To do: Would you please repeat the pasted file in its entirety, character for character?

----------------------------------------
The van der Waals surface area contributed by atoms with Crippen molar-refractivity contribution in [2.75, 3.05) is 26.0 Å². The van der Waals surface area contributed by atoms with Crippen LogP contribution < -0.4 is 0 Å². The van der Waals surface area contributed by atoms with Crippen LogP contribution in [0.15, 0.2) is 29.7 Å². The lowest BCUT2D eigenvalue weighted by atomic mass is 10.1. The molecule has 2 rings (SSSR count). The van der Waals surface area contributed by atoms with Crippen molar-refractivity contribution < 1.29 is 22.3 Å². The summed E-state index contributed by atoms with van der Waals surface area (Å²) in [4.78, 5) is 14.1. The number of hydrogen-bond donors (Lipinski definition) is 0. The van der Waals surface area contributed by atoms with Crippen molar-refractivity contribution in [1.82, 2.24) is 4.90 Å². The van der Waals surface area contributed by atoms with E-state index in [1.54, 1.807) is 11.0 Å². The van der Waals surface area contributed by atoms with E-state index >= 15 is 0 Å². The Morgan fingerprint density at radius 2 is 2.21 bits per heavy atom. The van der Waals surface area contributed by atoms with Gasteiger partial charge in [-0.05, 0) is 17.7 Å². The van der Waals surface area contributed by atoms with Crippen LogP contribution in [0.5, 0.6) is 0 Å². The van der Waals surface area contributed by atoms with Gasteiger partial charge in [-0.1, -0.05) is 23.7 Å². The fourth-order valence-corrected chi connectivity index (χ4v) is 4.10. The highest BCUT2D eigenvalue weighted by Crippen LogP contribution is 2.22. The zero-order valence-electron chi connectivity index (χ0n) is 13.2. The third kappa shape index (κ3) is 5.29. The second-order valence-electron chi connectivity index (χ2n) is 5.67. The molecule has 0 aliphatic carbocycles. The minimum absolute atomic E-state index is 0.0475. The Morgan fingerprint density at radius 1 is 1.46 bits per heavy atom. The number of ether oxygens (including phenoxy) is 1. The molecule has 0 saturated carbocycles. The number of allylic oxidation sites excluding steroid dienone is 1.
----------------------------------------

The van der Waals surface area contributed by atoms with Crippen molar-refractivity contribution in [2.75, 3.05) is 26.0 Å². The van der Waals surface area contributed by atoms with Crippen LogP contribution < -0.4 is 0 Å². The van der Waals surface area contributed by atoms with Crippen LogP contribution in [0.15, 0.2) is 29.7 Å². The lowest BCUT2D eigenvalue weighted by atomic mass is 10.1. The molecule has 2 rings (SSSR count). The van der Waals surface area contributed by atoms with Crippen molar-refractivity contribution < 1.29 is 22.3 Å². The summed E-state index contributed by atoms with van der Waals surface area (Å²) in [4.78, 5) is 14.1. The number of hydrogen-bond donors (Lipinski definition) is 0. The van der Waals surface area contributed by atoms with Crippen molar-refractivity contribution in [1.82, 2.24) is 4.90 Å². The van der Waals surface area contributed by atoms with E-state index in [1.54, 1.807) is 11.0 Å². The van der Waals surface area contributed by atoms with E-state index >= 15 is 0 Å². The Morgan fingerprint density at radius 2 is 2.21 bits per heavy atom. The van der Waals surface area contributed by atoms with Gasteiger partial charge in [-0.05, 0) is 17.7 Å². The van der Waals surface area contributed by atoms with Crippen LogP contribution in [0.5, 0.6) is 0 Å². The van der Waals surface area contributed by atoms with Gasteiger partial charge in [-0.1, -0.05) is 23.7 Å². The fourth-order valence-corrected chi connectivity index (χ4v) is 4.10. The highest BCUT2D eigenvalue weighted by Crippen LogP contribution is 2.22. The zero-order valence-electron chi connectivity index (χ0n) is 13.2. The third kappa shape index (κ3) is 5.29. The second-order valence-electron chi connectivity index (χ2n) is 5.67. The molecule has 0 aliphatic carbocycles. The minimum absolute atomic E-state index is 0.0475. The Morgan fingerprint density at radius 1 is 1.46 bits per heavy atom. The number of ether oxygens (including phenoxy) is 1. The molecule has 0 saturated carbocycles. The number of allylic oxidation sites excluding steroid dienone is 1.